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  • Writer's pictureVilner

If Trabant was a brainchild of Ferdinand Porsche.

Vilner Garage’s interpretation


“Everyone born before the 1990s can identify those lines immediately”, says Atanas Vilner. “The Trabant. It’s so much more than a cheap form of transport. It’s a symbol of an era of separation, which marked the present and the future of several generations”.

This car was often referred as the East Germany’s VW Beetle. And this one is one of the last ever to roll out of the production line. It looks like the 601, but the 2-stroke engine has been replaced with a 1.1-litre VW Polo MkI machine with 4-speed manual.

This ‘1.1’ looked like the ‘601’. Until Vilner Garage’s intervention. “We’ve created an interior like no other. The checkered theme is both retro and nostalgic, but the whole cabin has been reworked using the latest methods and materials,” says Vilner.

Inside. It’s all wrapped in textile and double leather. The latter is made from two layers with soft lining. This combination makes it more of a 3D and it’s pleasing on touch as it is for the eyes. The seats are covered in ‘Ivory Soft’ leather/checkered textile combo, but the headrests are left original. In front of the driver and passenger: the dash is also wrapped in leather/textile, but the former is ‘Charcoal Black‘.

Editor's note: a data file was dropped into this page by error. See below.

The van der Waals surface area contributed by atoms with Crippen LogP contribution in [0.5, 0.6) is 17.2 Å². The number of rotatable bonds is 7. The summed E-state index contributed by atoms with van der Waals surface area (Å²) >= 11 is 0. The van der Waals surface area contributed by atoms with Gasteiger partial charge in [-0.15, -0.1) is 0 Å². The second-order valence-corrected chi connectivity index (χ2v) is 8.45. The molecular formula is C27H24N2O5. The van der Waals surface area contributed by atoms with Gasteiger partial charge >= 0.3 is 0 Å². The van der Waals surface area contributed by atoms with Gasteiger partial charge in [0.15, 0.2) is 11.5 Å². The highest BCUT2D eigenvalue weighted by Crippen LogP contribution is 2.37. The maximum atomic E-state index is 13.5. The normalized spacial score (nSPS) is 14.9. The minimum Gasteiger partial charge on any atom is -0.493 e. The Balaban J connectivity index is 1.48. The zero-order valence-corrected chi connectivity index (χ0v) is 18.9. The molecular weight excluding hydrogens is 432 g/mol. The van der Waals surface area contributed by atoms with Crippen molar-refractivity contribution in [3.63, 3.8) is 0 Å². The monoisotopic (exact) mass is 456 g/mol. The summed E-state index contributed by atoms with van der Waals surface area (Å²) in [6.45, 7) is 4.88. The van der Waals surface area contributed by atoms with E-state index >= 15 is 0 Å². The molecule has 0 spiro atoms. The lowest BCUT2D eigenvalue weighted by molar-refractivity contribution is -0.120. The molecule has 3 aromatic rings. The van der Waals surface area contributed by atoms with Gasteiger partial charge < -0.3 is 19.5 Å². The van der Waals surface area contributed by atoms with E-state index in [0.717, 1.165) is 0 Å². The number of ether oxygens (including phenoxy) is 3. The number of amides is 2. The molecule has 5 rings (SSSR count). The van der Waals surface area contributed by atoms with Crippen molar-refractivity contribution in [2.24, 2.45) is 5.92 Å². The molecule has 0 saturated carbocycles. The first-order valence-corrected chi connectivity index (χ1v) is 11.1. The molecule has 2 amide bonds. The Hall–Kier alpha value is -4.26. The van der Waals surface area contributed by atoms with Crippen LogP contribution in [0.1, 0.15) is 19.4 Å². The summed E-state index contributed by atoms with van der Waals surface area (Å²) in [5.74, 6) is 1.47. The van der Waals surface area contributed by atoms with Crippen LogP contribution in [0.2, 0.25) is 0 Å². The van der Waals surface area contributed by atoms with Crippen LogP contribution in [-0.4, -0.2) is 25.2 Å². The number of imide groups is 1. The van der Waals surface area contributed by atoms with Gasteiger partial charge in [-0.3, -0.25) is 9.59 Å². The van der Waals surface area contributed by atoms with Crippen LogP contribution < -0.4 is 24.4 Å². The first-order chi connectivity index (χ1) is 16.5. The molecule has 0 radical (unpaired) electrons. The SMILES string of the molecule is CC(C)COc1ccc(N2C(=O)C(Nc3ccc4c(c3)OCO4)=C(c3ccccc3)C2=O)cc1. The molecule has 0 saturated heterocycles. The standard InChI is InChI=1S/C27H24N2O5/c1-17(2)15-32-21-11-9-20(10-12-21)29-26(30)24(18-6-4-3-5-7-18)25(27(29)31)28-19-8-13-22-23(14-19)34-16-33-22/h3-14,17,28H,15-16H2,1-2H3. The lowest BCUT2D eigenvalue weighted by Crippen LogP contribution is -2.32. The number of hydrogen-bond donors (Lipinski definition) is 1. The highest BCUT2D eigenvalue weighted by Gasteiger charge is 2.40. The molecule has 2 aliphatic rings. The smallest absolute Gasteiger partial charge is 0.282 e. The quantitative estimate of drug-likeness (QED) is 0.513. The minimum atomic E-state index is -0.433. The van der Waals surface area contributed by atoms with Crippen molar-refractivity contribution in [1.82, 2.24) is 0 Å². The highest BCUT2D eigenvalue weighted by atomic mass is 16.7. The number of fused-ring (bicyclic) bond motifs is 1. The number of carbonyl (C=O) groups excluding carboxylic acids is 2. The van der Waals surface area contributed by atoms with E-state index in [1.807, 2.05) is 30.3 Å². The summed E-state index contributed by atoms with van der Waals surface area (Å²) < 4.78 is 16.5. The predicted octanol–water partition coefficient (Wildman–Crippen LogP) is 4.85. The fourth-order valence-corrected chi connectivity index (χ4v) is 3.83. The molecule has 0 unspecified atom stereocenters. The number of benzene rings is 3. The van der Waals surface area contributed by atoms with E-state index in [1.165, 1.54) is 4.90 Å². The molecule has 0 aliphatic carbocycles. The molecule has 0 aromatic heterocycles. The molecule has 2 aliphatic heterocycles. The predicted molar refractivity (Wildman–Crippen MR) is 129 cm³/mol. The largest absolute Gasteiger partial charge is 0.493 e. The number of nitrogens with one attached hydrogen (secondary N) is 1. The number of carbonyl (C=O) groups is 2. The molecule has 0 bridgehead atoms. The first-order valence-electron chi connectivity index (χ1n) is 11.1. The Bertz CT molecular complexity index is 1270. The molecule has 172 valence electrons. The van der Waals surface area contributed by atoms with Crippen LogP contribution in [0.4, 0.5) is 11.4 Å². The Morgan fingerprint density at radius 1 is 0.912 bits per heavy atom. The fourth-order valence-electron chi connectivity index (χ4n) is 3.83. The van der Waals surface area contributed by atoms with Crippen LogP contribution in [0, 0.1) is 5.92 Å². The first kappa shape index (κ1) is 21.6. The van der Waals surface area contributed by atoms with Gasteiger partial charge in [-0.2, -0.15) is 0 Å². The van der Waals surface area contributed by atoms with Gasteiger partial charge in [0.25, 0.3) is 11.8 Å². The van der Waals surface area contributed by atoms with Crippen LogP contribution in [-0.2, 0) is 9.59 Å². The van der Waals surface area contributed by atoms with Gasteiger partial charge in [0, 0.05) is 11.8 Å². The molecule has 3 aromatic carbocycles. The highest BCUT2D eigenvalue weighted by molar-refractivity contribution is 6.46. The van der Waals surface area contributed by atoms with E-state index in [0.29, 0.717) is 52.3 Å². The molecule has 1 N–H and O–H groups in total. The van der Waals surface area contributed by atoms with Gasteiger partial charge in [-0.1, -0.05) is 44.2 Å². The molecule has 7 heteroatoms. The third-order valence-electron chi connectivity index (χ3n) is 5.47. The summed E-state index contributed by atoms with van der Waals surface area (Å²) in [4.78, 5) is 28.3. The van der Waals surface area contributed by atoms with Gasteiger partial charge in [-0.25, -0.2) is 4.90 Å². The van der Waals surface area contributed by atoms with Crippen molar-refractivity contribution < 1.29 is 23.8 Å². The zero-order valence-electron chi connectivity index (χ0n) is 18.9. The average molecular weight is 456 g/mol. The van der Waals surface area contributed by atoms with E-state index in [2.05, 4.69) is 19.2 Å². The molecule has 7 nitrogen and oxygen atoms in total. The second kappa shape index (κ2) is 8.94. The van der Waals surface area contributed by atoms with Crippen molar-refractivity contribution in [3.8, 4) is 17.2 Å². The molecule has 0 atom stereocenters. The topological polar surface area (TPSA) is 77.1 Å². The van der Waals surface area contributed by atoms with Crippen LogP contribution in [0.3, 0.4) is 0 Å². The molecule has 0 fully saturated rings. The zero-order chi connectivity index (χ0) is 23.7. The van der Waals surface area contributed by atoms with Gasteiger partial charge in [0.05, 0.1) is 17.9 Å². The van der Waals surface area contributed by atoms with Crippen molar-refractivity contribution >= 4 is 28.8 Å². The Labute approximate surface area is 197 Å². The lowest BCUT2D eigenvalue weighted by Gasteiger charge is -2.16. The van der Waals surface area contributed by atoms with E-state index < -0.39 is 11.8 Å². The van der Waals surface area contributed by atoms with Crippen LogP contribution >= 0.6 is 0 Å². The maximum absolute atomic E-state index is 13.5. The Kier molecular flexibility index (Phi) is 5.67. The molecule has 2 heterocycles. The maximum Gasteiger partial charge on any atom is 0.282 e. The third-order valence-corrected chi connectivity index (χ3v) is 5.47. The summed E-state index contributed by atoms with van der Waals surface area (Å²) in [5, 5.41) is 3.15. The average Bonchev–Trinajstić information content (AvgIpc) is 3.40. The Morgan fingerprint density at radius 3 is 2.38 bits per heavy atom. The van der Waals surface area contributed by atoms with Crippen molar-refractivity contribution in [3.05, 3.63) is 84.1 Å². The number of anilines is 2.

Momo steering wheel inside. It’s also leather wrapped and stitched together by contrast strings. You can see a ‘21’ badge in the middle. “We’ve swapped all the ‘Sachsenring Karosseriemodule’ logos with owner’s favorite number,” Vilner explains. “You can find it on the B-pillars and on the doors outside, as well on the roof and the rims.” Inside the ceiling is all checkered textile as the gearlever cuff. The radio? It may look old school but it’s actually a modern unit.

Outside. Familiar look, but with modern accents. Like the LED headlights for example. They have a DRL function which can duplicate the turn signals. Every single panel has been refurbished and the roof is also painted with ‘21’ graphics. The same can be found on the doors and even on the ‘textile’ wheels.

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